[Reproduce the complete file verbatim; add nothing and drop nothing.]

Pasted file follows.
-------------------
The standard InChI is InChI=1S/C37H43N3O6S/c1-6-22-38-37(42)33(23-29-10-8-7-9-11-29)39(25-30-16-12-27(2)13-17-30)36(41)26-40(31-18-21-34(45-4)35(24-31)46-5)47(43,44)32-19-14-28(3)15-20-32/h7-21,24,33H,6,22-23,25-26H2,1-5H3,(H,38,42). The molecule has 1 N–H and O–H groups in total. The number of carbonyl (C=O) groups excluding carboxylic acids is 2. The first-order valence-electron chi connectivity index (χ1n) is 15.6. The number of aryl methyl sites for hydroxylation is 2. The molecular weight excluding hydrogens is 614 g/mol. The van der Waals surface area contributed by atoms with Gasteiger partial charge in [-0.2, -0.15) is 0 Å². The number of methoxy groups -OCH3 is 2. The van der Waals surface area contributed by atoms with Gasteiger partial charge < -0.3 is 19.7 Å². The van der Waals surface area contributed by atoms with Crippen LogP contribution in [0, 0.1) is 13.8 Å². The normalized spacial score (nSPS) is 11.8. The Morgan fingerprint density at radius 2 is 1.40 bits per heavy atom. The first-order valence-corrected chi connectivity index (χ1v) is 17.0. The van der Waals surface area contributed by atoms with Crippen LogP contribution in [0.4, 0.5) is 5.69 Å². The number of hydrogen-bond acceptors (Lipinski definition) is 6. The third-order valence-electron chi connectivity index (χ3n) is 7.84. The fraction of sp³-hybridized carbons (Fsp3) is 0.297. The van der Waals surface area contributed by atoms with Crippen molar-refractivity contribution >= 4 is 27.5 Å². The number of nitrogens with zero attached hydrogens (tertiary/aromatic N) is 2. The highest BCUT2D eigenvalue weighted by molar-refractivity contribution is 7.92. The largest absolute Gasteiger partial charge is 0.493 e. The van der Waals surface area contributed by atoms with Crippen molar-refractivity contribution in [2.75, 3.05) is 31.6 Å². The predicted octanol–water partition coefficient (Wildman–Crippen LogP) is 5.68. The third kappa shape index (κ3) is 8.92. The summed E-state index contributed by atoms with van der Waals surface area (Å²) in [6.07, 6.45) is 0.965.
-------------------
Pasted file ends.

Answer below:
The standard InChI is InChI=1S/C37H43N3O6S/c1-6-22-38-37(42)33(23-29-10-8-7-9-11-29)39(25-30-16-12-27(2)13-17-30)36(41)26-40(31-18-21-34(45-4)35(24-31)46-5)47(43,44)32-19-14-28(3)15-20-32/h7-21,24,33H,6,22-23,25-26H2,1-5H3,(H,38,42). The molecule has 1 N–H and O–H groups in total. The number of carbonyl (C=O) groups excluding carboxylic acids is 2. The first-order valence-electron chi connectivity index (χ1n) is 15.6. The number of aryl methyl sites for hydroxylation is 2. The molecular weight excluding hydrogens is 614 g/mol. The van der Waals surface area contributed by atoms with Gasteiger partial charge in [-0.2, -0.15) is 0 Å². The number of methoxy groups -OCH3 is 2. The van der Waals surface area contributed by atoms with Gasteiger partial charge < -0.3 is 19.7 Å². The van der Waals surface area contributed by atoms with Crippen LogP contribution in [0, 0.1) is 13.8 Å². The normalized spacial score (nSPS) is 11.8. The Morgan fingerprint density at radius 2 is 1.40 bits per heavy atom. The first-order valence-corrected chi connectivity index (χ1v) is 17.0. The van der Waals surface area contributed by atoms with Crippen LogP contribution in [0.4, 0.5) is 5.69 Å². The number of hydrogen-bond acceptors (Lipinski definition) is 6. The third-order valence-electron chi connectivity index (χ3n) is 7.84. The fraction of sp³-hybridized carbons (Fsp3) is 0.297. The van der Waals surface area contributed by atoms with Crippen molar-refractivity contribution >= 4 is 27.5 Å². The number of nitrogens with zero attached hydrogens (tertiary/aromatic N) is 2. The highest BCUT2D eigenvalue weighted by molar-refractivity contribution is 7.92. The largest absolute Gasteiger partial charge is 0.493 e. The van der Waals surface area contributed by atoms with Crippen molar-refractivity contribution in [2.75, 3.05) is 31.6 Å². The predicted octanol–water partition coefficient (Wildman–Crippen LogP) is 5.68. The third kappa shape index (κ3) is 8.92. The summed E-state index contributed by atoms with van der Waals surface area (Å²) in [6.07, 6.45) is 0.965.